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Publisher perspective transparent auctions, palatable supply-paths and data compliance

Publisher perspective transparent auctions, palatable supply-paths and data compliance

As the legacy digital advertising market continues to be disrupted, the challenges for digital publishers continue to mutate and evolve. It is critical for publishers to closely monitor all aspects of this ongoing disruption and to determine how to best address them. All this whilst continuing to grow revenues and maintaining the value, relevance, and integrity of their properties.

This article endeavours to provide a detailed analysis of the problems and solutions that any publisher needs to understand to confront these complex challenges and ultimately thrive.


Problem #1: Dependence on Google DFP

Google’s DFP is an excellent supply-side platform. However, it is very complex and unfortunately provides very limited transparency thus limiting publishers' ability to better manage their destiny.

Key indicators signalling a publisher over-dependence on Google DFP, include:

  • Do you know the advertisers who are buying your media inventory? Moreover, can you estimate the price that the advertiser is ready to pay? 
  • Do you have reason to believe that the shift from a second-price auction to a first-price auction has given satisfactory incremental revenue? 
  • What is the likely revenue impact if advertisers don't buy your media via PMP?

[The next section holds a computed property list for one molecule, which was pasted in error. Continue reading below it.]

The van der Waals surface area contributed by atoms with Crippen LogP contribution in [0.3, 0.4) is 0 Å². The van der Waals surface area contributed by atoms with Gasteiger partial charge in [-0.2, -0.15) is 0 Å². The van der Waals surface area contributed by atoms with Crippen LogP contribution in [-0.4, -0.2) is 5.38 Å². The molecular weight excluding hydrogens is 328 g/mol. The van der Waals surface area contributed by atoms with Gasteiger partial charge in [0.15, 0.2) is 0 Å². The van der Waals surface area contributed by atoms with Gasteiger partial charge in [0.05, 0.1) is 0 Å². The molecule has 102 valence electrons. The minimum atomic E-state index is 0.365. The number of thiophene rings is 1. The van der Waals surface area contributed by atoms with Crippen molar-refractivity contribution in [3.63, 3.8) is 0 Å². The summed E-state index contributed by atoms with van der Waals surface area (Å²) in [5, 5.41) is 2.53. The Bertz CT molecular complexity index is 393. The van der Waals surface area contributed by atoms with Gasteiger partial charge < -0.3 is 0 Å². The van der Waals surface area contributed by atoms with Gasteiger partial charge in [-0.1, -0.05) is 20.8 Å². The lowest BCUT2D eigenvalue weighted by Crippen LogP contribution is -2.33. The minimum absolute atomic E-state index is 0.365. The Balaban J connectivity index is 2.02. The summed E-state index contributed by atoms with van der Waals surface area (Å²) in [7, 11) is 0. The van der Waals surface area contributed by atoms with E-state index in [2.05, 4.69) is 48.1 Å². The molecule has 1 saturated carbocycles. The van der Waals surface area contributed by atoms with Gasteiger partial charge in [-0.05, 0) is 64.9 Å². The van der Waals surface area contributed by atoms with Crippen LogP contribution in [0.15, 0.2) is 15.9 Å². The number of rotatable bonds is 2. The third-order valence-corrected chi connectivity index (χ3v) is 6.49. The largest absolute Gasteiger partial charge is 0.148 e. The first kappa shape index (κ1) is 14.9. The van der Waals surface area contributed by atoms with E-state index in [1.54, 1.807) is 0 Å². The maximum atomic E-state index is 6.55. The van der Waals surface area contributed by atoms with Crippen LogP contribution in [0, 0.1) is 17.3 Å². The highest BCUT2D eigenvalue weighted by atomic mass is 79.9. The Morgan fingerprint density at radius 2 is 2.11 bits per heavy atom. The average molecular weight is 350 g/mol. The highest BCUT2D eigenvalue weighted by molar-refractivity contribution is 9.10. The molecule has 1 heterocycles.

• How do you trade media and audience and hence accrue revenue from both? 
  • If your rich content is published with various contexts, what are the steps taken to make the bid request brand safe?

Problem #2: Deprecation of third-party cookies 

Google has announced that its Chrome browser will drop support for third-party cookies. Already, unfortunately for the publisher, the issue is much larger. For instance, Safari, in default mode, does not support third-party cookies beyond a time window. This means that exchanges, DSPs, and trackers that rely on third-party cookies will cease to deliver audience tracking or targeting. Many of the universal id systems that operate in this environment will also cease to work. 

The situation will be further complicated as key device manufacturers (i.e. Apple, Google, etc.) decide to hash their device id at the API level thus rendering the device id anonymous. This will make user targeting for web, mobile web, and app almost impossible. 

Problem #3: GDPR and other privacy-related issues